The news that AmaZulu King Misuzulu ka Zwelithini’s confidant has passed away has brought tragedy to both the AmaZulu royal kingdom and the nation as a whole. This news was confirmed when it was discovered that the AmaZulu King’s confidant had passed away.
After having such a wonderful and successful Umkhosi womhlanga, which is translated as a reed dance in English, the nation awoke on Sunday morning to the disheartening news that a dark cloud is hanging in the AmaZulu royal kingdom. This news came just a short time after the nation had celebrated with a reed dance.
An event that began positively with increased police visibility in response to death threats made by those who are opposed to King Misuzulu, unfortunately had a tragic finish with a close confidant of the King losing his life just a few moments before the King arrived at his residence.
At approximately 23:00 on Saturday, it was confirmed that Dr. Dumisani Khumalo, who served as both an advisor to the King and a member of the King’s council, was murdered by unidentified individuals as he was approaching his home in Bethany, Kwa Nongoma. Khumalo was a member of the King’s council.
Khumalo, who played such an important role for the King, was making his way back from Umkhosi Womhlanga, which had been held in Enyokeni.
Following his attendance at Umkhosi Womhlanga, a close confidant of the Zulu King was shot and died. RIP 2
Because of the knowledge that he possesses, King Misuzulu ka Zwelithini continued to keep him by his side even after the late King Zwelithini kaBhekuzulu’s reign ended. He also served as an advisor to the late King Zwelithini kaBhekuzulu.
Khumalo was one of those who did everything in their power to protect King Misuzulu’s throne against the vultures of his half-brothers, Prince Smakade and his companions. King Misuzulu’s half-brothers included Smakade and his companions.
It is a well-known fact that Smakade is opposed to King Misuzulu because the latter believed himself to be the rightful heir to the throne due to the fact that he was the first born child of King Zwelithini, despite the fact that he was born outside of wedlock and his mother did not come from the royal family. Smakade is against King Misuzulu because he deemed himself the rightful heir to the thron
Despite all of these warning signs, Smakade and those who back him continue to advocate for him to be given a throne and given the authority to oversee the large AmaZulu nation.
That he has been unsuccessful in achieving on a number of occasions, even the courts have rejected his attempts.
Khumalo was recognized as one of the individuals who took measures to ensure that Smakade would not succeed in his bid to become the leader of the AmaZulu country.
The week before last, Smakade and his associates issued threats stating that blood will be spilled if it turns out that Umkhosi Womhlanga will be held at Enyokeni Royal Palace, which Smakade claims is his.
In point of fact, it has transpired precisely in accordance with their predictions, as Khumalo has been murdered.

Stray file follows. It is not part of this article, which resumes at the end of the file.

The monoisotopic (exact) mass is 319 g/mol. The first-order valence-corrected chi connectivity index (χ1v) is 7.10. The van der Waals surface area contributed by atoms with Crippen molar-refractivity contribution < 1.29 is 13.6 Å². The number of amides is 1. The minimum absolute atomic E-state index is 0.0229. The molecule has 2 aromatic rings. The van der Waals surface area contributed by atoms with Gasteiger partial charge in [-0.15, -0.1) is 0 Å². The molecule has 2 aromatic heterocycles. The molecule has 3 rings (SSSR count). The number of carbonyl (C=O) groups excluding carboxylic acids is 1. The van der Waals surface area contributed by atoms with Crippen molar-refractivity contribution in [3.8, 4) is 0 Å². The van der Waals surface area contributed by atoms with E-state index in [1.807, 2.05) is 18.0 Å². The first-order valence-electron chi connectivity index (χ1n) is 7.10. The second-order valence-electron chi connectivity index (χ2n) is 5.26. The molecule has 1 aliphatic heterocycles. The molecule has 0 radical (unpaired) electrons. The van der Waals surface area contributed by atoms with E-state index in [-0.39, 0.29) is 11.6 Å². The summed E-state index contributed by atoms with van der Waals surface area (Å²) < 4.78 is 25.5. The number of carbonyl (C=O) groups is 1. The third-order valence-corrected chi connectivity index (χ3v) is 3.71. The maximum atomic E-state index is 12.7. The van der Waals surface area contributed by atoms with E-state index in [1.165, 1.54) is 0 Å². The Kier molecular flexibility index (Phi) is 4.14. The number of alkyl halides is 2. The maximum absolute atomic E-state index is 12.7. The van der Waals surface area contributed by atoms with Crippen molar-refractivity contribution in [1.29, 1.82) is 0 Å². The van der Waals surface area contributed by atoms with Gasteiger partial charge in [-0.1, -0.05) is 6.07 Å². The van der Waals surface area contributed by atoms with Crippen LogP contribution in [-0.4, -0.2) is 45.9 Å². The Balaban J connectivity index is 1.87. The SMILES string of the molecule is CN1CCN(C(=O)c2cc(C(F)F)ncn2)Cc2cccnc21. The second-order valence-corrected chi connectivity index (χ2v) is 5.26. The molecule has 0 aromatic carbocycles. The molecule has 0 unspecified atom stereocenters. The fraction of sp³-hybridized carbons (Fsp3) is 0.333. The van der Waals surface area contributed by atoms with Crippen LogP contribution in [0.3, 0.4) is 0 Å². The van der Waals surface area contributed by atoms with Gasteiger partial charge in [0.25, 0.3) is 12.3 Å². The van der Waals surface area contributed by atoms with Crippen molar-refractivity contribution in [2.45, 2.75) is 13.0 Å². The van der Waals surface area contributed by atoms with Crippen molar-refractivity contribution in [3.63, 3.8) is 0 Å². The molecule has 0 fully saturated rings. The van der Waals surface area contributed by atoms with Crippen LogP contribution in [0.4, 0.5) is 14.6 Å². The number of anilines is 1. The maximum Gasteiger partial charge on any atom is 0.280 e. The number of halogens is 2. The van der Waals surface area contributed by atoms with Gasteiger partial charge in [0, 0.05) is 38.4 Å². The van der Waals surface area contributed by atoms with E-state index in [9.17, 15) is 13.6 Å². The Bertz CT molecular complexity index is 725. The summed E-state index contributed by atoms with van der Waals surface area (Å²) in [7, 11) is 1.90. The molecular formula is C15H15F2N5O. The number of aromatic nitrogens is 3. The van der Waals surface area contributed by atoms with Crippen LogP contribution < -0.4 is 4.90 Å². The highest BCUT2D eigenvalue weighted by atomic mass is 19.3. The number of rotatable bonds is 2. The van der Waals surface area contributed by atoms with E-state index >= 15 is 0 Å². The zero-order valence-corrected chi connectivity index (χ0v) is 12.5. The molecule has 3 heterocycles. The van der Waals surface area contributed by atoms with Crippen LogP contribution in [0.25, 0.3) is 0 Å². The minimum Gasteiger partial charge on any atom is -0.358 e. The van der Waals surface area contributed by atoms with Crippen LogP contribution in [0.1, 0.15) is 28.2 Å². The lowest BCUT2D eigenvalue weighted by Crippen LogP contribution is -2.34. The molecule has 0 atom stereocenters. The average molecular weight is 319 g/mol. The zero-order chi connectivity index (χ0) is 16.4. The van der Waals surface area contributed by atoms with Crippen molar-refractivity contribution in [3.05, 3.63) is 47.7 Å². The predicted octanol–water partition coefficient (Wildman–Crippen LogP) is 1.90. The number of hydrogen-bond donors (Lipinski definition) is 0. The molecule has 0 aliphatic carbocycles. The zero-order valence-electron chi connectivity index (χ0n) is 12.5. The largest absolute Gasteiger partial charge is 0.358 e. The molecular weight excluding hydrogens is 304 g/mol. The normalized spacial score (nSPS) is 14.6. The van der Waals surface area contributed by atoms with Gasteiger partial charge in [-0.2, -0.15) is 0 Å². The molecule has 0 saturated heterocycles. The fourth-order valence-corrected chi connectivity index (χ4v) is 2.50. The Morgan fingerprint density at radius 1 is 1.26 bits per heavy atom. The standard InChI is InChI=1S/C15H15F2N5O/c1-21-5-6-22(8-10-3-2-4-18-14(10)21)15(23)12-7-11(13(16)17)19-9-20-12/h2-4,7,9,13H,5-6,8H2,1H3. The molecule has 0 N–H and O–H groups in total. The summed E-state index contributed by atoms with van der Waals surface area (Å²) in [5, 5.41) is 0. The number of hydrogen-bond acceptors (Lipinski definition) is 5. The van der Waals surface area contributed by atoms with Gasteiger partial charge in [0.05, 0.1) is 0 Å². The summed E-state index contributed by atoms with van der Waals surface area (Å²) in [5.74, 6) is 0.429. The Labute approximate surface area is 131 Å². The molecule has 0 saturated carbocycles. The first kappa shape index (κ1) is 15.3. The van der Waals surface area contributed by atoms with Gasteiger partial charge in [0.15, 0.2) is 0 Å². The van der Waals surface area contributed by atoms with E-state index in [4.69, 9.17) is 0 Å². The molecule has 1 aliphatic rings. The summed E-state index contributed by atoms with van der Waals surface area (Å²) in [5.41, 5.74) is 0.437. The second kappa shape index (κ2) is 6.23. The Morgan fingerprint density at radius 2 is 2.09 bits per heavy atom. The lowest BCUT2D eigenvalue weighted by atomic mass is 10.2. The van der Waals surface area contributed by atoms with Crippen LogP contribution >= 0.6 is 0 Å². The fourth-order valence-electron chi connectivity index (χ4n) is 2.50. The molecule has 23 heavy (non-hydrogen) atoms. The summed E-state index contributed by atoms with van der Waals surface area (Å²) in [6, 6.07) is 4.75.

The Zulu culture
It is a powerful and touching event to be able to participate alongside the friends and relatives of hundreds of young girls who are dressed in traditional Zulu regalia in order to witness them sing, dance, and celebrate their culture.
This custom, which takes place once a year and is known as Mkhosi woMhlanga or the Zulu reed dance, dates back hundreds of years. It takes place at the eNyokeni Palace in Nongoma, Zululand, in the month of September, which is exactly at the beginning of spring.
In preparation for the traditional Zulu celebrations, young women from all across the country travel to this region. These events, which take place over the course of several days, are an essential rite of passage for the young women.
During the reed dance, in addition to participating in the traditional singing and dancing, the girls are given the opportunity to learn about their culture. Young Zulu girls, who must still be virgins in order to take part, receive instruction from more experienced Zulu women on the appropriate behaviors for grown women. As a component of this, they teach the young women to have a healthy regard for their bodies as well as encourage chastity until marriage.
This massive gathering of young people provides an opportunity to discuss contemporary social issues that affect them, such as HIV and teen pregnancies, and while the lessons and ceremonies are deeply rooted in Zulu tradition and culture, the event also serves as a way to honor and celebrate Zulu culture.
The ceremony that gives away the reeds is sure to be the most exciting part of the occasion for the guests. The young women make a sea of color in intricately beaded outfits as they are led by Zulu princesses as they each collect a cut reed and present it to the king. The young women are led by the princesses. Men of the Zulu tribe also take part in this portion of the celebration, which consists of singing and acting out battles.
Reeds are traditionally placed at the feet of the Zulu king as a sign of respect for the Zulu culture. This is because, according to Zulu tradition, the first ancestor emerged from a bed made of reeds. Reeds are employed not only in the construction of traditional Zulu homes but also in the creation of the woven mats and baskets that have made the Zulu people famous.